By TIM HEARDEN
RED BLUFF, Calif. - The harvest of plums for prunes is under way this week in California's Sacramento Valley, as growers say their trees are heavy with sweet fruit.
"Overall, the prune crop looks really good," said Dairyville, Calif., farmer James Brandt, whose crews started picking in Colusa County last week and were starting in Tehama County on Aug. 27.
"The prunes have sized well," he said. "I think we're a little bit above average tonnage-wise and size-wise for prunes."
Grower Tyler Christensen of Red Bluff was set to get started Aug. 29 - about a week later than normal because of a late bloom and cool weather in the spring, he said.
Still, the quality of the fruit is good, he said.
"It's sugaring well, and the fruit's holding on the trees well," Christensen said. "A week or so behind is not a big deal."
The prune harvest picked up throughout the Sacramento Valley last week, as cooler night temperatures have resulted in a more rapid softening of fruit, according to the USDA's National Agricultural Statistics Service.
This summer, the USDA and California Department of Food and Agriculture estimated the state's dried plum crop will be about 120,000 tons, down 12 percent from the 137,000 tons produced in 2011.
Acreage is down about 5 percent this year to about 55,000 bearing acres statewide, as some plum trees were pulled after the 2011 harvest, the agencies reported.
The drop in production would come after prune producers last year posted a slight increase in production from 2010 despite a spring bloom that was hampered by cold, wet weather.
California produces nearly all of the nation's prunes and 70 percent of the world's supply, but producers have contended with a global glut of prunes in recent years because of overproduction in South America.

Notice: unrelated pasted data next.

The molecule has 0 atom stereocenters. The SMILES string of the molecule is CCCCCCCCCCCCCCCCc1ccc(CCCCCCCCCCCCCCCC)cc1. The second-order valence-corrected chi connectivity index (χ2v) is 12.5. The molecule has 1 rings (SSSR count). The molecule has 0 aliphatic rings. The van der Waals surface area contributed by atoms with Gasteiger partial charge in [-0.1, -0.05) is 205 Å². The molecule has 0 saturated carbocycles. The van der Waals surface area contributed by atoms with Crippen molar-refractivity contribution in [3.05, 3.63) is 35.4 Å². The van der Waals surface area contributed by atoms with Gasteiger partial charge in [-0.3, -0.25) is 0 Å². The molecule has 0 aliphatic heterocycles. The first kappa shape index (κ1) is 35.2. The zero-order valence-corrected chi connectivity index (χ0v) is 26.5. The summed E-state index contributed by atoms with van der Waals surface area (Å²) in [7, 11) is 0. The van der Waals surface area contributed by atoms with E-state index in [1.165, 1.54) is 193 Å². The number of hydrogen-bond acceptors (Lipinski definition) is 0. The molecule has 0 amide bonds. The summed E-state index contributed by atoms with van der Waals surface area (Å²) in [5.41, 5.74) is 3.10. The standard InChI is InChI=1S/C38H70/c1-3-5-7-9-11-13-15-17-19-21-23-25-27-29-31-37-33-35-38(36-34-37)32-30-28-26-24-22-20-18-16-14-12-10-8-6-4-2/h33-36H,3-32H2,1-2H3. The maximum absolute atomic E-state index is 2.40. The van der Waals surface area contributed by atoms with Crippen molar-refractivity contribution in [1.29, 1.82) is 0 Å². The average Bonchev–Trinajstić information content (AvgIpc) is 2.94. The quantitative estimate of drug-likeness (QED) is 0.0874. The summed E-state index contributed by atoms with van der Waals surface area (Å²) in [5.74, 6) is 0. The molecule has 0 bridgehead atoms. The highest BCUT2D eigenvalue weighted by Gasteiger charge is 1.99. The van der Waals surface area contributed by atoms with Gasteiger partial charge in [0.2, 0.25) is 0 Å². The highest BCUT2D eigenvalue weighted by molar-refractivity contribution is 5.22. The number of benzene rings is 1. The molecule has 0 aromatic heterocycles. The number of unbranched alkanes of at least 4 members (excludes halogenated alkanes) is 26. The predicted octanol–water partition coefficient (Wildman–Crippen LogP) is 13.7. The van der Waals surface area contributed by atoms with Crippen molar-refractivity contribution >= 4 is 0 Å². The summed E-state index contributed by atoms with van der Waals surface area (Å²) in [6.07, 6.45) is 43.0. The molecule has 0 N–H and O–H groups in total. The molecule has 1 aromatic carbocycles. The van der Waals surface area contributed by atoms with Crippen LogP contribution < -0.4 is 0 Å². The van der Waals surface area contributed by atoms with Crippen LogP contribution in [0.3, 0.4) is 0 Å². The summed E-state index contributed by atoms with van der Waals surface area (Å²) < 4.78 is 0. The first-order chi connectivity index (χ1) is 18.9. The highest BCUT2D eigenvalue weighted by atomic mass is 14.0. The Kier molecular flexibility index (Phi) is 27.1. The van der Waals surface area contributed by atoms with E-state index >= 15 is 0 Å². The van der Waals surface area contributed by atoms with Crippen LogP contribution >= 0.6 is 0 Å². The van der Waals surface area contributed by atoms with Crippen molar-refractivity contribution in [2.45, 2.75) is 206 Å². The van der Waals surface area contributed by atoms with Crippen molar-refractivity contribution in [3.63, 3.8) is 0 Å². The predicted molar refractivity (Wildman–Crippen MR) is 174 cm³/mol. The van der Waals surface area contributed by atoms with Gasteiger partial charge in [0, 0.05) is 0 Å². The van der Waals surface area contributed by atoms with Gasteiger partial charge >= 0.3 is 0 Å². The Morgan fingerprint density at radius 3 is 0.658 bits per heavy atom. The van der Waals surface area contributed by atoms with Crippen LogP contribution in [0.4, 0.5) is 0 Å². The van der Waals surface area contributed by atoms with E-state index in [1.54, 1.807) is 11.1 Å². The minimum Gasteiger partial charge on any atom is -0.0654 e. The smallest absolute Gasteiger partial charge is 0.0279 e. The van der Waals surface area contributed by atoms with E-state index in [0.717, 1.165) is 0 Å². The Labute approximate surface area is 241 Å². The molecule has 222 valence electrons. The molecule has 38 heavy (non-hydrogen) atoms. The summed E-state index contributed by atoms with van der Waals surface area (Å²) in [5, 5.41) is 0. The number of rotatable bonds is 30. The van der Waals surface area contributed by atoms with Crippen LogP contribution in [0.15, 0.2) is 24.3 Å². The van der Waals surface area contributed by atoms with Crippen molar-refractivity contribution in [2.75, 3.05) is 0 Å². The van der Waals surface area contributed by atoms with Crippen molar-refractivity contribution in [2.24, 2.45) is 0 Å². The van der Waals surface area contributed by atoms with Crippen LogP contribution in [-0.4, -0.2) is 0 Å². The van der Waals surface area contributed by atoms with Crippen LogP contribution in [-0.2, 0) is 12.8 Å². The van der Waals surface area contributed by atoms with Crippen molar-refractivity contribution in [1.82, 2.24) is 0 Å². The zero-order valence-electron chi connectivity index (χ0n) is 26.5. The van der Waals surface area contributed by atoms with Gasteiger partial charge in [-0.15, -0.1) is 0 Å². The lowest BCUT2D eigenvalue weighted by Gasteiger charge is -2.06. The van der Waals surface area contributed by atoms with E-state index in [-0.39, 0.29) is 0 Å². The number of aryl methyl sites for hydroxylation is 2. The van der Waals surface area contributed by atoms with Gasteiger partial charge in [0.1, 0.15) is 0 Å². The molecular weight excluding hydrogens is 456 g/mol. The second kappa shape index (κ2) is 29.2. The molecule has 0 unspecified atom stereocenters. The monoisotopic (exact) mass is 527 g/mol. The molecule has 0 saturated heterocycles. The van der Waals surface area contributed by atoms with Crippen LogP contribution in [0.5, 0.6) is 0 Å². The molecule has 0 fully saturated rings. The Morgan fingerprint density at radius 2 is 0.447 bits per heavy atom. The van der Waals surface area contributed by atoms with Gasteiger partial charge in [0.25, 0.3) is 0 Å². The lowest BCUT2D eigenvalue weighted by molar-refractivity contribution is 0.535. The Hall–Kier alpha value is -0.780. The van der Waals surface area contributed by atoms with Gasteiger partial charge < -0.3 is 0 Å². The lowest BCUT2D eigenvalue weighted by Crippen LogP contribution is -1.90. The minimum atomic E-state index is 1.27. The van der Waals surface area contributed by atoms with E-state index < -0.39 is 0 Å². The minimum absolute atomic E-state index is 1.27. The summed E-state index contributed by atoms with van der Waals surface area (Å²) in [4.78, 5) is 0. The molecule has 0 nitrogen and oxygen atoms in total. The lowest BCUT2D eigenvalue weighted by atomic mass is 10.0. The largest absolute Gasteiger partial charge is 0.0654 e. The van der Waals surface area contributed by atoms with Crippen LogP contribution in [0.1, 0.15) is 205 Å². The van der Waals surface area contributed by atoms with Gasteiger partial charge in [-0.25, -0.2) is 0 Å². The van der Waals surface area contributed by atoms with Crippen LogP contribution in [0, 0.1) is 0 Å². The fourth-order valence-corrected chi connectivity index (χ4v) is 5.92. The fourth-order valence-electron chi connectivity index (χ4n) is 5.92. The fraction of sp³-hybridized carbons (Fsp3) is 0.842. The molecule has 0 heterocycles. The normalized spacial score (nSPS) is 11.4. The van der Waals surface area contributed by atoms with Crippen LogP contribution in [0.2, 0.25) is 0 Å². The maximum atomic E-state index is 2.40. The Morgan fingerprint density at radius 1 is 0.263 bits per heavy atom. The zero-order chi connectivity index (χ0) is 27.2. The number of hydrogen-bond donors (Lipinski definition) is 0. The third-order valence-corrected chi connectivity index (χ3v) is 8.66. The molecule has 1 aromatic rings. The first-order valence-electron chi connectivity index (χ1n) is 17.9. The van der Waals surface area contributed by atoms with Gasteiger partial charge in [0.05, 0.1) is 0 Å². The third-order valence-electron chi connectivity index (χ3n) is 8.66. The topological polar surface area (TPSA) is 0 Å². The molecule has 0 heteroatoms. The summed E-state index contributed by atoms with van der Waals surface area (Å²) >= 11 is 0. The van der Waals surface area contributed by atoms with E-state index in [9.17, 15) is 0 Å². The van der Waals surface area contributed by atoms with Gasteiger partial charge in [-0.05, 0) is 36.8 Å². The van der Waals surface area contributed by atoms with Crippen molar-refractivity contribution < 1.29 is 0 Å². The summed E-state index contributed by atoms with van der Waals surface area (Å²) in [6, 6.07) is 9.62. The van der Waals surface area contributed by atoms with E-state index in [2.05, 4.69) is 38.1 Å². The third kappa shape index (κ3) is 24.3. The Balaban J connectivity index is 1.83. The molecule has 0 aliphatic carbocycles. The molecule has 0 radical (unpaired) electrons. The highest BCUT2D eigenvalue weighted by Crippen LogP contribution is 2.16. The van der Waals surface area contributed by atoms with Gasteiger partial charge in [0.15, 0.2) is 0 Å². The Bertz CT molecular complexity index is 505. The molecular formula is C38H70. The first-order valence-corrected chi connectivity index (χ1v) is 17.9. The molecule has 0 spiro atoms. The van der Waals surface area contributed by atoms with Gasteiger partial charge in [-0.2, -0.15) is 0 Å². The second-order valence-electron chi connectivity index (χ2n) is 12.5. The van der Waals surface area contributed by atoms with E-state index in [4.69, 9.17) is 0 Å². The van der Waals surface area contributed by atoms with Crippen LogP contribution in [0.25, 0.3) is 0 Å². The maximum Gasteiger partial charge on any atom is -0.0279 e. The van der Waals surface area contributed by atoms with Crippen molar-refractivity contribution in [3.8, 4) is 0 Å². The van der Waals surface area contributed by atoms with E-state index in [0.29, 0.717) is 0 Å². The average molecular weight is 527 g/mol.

Prune producers are still recovering from a dip in grower returns stemming from a busted crop in 2004 that ate into their worldwide market share.
Growers received an average of $1,349 per try ton last season, up from the $1,226 they received in 2010-2011 and nearly a twofold increase from returns over the previous six years, according to the California Dried Plum Board.
Still, the Prune Bargaining Association is asking buyers to pay about $150 more per ton this year and a similar increase next year to help producers meet rising costs. General manager Greg Thompson was meeting with buyers this week.
Producers were a bit worried earlier this summer that periods of triple-digit temperatures would cause a condition referred to as blue prune, in which plum tissue tries to ripen prematurely and the fruit falls off the tree.
But the problem wasn't widely reported, said Rick Buchner, a University of California Cooperative Extension farm advisor here.
"From what I've seen, everything looks pretty good," Buchner said of the crop.
California Dried Plum Board: http://www.californiadriedplums.org/
Prune Bargaining Association: http://www.prunebargaining.com/index.php